Major Medical Breakthrough
Researcher at Université de Sherbrooke Cracks One of the Mysteries of Hodgkin's Lymphoma
Sherbrooke, le 13 mars 2009 – A professor at Université de Sherbrooke and his collaborators have succeeded in understanding how the cell responsible for Hodgkin's lymphoma —a cancer of the lymph system —functions. In addition to answering a question that has baffled scientists for about a hundred years, this discovery could lead to a new treatment for the disease and save as number of lives.
Although the chances of surviving Hodgkin's lymphoma are generally good, 12 % to 15 % of patients, especially the young, do not respond well to chemotherapy. "Successful treatment," explains Hans Knecht, professor in the Department of Hematology at the Faculty of Medicine and Health Sciences, "lies with understanding what causes the disease and that's just what we are doing."
The Mysterious RS Cell
Researchers have known for some time that Reed-Sternberg cells cause Hodgkin's lymphoma but, until now, much about this cell has remained a mystery. "We can now demonstrate how it is formed and divides," stated Dr. Knecht, who is also a hematologist/oncologist at the Centre hospitalier universitaire de Sherbrooke.
His research demonstrates the important role played by telomeres (chromosome terminal ends) in the development and death of Reed-Sternberg cells. "The mechanism that stabilizes chromosome terminal ends is clearly disrupted," explained Professor Knecht. "The cell continues to divide but, in doing so, it loses its telomeres and eventually dies. Before dying, it causes a great deal of surrounding damage."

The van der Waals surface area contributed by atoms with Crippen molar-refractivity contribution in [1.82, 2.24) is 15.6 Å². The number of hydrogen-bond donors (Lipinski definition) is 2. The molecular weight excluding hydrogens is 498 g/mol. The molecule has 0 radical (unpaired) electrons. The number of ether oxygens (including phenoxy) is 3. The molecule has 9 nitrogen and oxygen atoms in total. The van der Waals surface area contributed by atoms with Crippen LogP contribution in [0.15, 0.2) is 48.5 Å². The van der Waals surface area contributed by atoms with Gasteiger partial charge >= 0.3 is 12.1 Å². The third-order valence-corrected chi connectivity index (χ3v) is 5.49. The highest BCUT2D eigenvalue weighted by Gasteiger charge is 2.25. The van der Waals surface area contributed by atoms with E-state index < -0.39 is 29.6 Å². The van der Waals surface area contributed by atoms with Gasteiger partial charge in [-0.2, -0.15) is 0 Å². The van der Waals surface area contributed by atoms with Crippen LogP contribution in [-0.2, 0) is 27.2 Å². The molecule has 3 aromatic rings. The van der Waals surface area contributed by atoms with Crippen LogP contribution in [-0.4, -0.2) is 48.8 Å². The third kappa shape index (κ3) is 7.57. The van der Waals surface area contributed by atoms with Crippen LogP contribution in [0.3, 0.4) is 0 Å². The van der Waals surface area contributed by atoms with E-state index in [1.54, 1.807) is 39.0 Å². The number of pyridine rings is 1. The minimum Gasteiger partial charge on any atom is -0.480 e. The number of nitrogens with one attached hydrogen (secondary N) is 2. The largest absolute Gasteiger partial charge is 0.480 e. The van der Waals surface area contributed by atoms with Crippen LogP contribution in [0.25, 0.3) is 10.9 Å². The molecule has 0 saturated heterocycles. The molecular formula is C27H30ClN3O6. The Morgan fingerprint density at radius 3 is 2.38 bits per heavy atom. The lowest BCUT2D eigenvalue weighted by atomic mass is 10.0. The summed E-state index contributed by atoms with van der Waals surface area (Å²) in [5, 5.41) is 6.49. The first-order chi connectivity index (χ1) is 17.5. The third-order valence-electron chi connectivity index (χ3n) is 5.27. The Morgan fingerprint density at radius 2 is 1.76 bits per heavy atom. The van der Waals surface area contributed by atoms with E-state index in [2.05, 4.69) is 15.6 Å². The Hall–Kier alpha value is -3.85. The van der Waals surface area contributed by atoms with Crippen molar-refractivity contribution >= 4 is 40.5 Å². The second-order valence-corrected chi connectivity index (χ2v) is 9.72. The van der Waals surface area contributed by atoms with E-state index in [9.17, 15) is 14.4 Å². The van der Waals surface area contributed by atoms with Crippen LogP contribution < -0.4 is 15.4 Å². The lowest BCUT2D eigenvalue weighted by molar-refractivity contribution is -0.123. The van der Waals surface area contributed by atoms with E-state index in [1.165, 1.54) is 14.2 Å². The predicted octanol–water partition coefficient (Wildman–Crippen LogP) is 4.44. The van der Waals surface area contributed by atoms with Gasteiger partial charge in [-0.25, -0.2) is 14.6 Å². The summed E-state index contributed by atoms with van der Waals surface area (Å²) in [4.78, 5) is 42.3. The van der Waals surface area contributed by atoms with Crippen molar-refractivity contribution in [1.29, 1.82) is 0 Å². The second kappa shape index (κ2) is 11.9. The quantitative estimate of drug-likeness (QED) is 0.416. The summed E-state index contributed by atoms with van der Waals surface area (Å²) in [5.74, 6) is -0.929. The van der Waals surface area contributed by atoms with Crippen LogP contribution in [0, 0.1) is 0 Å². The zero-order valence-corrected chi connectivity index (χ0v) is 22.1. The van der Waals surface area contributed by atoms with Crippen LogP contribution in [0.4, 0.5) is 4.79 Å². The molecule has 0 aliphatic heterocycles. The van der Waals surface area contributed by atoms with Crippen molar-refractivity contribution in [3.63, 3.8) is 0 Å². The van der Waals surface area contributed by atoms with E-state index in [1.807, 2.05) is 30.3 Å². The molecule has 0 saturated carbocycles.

Teams are already working on a treatment that could act on the telomeres, which would help the minority of people that the disease claims. Therefore, there could be new treatment approaches within the next five to ten years.
Discovery Acclaimed around the World
Professor Knecht's research has caught the attention of the global scientific community. The German professor Karl Lennert, one of the greatest hematopathologists of the last century, commented on Professor Knecht's research. "This paper is a sensation, a real scoop," wrote Professor Lennert. "At long last, we now know how the multinucleated Reed-Sternberg cell is formed."
The work of Professor Knecht and his collaborators—professors Raymund Wellinger, Bassem Sawan, and Sabine Mai—is reported on in the most recent edition of Leukemia, a scientific journal.
Hodgkin's lymphoma is a cancer of the lymph system that affects about 850 Canadians each year. The survival rate of this disease, which can be aggressive, is 85 %. Despite everything, a minority of people with the disease still die for reasons that are not yet understood.
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Communications Office – Health Section
819-821-8000, poste 72581; Johanne.Leroux2@USherbrooke.ca
Professor and Hematologist/Oncologist
819-821-8000, poste 12709; Hans.Knecht@USherbrooke.ca